You Have a Brain: A Teen’s Guide to T.H.I.N.K. B.I.G.
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- an inspirational book on how teens can tap into their potentials to create amazing and abundant futures
- written by a top-flight neurosurgeon with a remarkable personal narrative
- features a Christian subtext that could trouble nonreligious readers
I do, you do, we all do: You Have A Brain is admittedly not the most groundbreaking title to storm bookshelves. But author and Presidential Medal of Freedom winner Dr. Benjamin Carson’s brain is just a tad more noteworthy than those of many others, having served as director of pediatric neurosurgery at John Hopkins for nearly thirty years. He’s aimed You Have A Brain at young teen readers, seeking to inspire them to believe in the highly impressive potential laying dormant within their own noggins.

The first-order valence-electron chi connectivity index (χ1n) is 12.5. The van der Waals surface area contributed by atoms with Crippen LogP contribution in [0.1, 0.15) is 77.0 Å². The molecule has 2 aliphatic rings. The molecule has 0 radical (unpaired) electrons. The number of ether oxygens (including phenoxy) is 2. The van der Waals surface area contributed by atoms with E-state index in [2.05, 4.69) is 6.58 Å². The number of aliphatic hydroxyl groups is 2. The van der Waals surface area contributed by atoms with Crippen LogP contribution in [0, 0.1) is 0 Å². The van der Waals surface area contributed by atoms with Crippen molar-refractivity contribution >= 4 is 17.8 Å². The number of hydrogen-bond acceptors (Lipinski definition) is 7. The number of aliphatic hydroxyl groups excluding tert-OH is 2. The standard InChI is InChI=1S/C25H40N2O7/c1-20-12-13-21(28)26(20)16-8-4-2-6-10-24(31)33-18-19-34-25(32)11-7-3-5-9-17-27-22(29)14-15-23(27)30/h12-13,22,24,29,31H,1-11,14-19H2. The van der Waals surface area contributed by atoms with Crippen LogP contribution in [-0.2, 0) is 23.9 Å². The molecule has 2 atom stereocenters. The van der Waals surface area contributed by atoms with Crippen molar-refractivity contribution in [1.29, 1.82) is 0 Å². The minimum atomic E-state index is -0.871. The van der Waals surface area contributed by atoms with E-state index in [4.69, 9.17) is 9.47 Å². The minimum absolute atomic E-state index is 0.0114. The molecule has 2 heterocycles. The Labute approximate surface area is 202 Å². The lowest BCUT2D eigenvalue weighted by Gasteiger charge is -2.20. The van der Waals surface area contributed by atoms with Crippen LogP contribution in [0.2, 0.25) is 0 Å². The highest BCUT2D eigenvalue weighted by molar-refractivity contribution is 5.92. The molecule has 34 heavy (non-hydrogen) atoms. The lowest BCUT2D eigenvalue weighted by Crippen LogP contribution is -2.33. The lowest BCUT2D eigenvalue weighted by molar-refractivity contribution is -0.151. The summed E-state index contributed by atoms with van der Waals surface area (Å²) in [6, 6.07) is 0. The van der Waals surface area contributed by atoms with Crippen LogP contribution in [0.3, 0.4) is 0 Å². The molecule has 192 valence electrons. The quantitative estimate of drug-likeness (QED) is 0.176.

Subtitled A Teen’s Guide to T.H.I.N.K. B.I.G., non-religious readers will take issue with Carson’s unabashed spiritual content. But You Have A Brain still proves a noteworthy read for its incredibly motivational and absorbingly written tone and structure.
Carson uses the book to chart his own rise from poverty and academic struggle to medical superstardom, mining his remarkable narrative for myriad tips and pointers that will spark teen readers to reach for more in their own lives. Chapters like “How We Got Smart,” “Off to College,” and “Becoming a Neurosurgeon” provide slice-of-life insight into how Carson shaped his life to maximize his promise. Young readers who don’t mind Christian undertones will leave You Have A Brain having an epiphany or two about a brighter future.